Like me, she was shy, resisted changes and was slow to warm to strangers. But once she trusted you, she emitted so much love and warmth that it became overwhelming. We were inseparable from the start.
Her silvery coat shone blue in sunlight. It was so beautiful that it amazed all who met her. Her soulful green eyes expressed emotion in a most unusual way.
Not too long after we met, I went through some very serious health issues, both physical and emotional. The latter issues caused many of my friends to abandon me and I suffered a loneliness I have never felt before or since. Soja was there to console, to love, to express belief in me. She helped me recover and took joy in my renewed happiness.
When I met my wife, Soja fell as deeply in love with her as I did and our home filled with happiness, excitement and love. Soja blossomed even more.
My writing skill is inadequate to the task of expressing the depth and breadth of what Soja meant to us. I see her as a catalyst for everything good that has happened to me over the past decade. Our feelings of grief and sadness are incalculable.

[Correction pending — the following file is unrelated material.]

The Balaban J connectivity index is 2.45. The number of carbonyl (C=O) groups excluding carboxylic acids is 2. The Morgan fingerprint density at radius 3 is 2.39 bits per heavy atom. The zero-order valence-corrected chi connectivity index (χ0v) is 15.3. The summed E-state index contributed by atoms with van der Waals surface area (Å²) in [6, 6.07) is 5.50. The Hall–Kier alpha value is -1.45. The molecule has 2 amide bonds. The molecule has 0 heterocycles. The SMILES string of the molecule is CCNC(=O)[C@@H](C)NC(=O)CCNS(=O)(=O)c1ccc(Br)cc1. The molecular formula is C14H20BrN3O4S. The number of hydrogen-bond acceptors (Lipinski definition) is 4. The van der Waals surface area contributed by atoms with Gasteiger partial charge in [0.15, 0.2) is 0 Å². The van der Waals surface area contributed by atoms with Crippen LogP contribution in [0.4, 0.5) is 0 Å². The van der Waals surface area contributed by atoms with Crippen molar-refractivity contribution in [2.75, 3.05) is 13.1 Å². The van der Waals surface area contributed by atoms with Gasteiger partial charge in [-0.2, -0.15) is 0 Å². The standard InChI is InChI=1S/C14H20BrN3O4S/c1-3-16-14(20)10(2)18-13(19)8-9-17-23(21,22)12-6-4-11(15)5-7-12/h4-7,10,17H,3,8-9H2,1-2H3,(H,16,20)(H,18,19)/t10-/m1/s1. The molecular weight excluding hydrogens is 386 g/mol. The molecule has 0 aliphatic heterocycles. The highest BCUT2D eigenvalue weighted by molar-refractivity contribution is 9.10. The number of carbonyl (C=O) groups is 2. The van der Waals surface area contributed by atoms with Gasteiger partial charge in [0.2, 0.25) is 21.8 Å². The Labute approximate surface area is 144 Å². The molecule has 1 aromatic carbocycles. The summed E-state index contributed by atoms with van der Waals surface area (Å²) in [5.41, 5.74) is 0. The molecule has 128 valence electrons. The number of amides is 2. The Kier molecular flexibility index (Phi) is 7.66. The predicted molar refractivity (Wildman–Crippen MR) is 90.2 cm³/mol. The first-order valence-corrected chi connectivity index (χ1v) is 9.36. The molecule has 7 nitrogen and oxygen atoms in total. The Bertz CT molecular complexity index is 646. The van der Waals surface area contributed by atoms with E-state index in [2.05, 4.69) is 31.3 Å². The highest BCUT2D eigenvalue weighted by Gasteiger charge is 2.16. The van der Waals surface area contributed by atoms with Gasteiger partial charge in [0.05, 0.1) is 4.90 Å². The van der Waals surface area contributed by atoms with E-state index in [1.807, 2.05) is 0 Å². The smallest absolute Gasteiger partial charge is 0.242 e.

Like many cats in her breed, she suffered from kidney and digestive problems. When she took seriously ill last November, the vet we consulted was grim in her assessment. We could choose a series of very costly and invasive treatments, none of which offered very much hope, or we could treat her worst symptoms and let her reach a dignified end.
Last week, her little body began shutting down. She put on a brave face but, by the end of the week, she wasn't eating or drinking and could barely walk. For the first time, she seemed to take no joy in life. We made the tough decision to put her to rest.
We kissed her goodbye and told her how much we loved her. She was too weak to acknowledge us with much more than a grateful look and a resigned disposition. Her end was quick and painless.
It rained all morning Friday but the storms began to clear by mid-afternoon. Standing outside my house, I was idly looking up into the sky when I saw a cloud that was shaped exactly like Soja at rest. Of course, clouds can look like whatever your imagination wants them to be. But I swear Soja was there.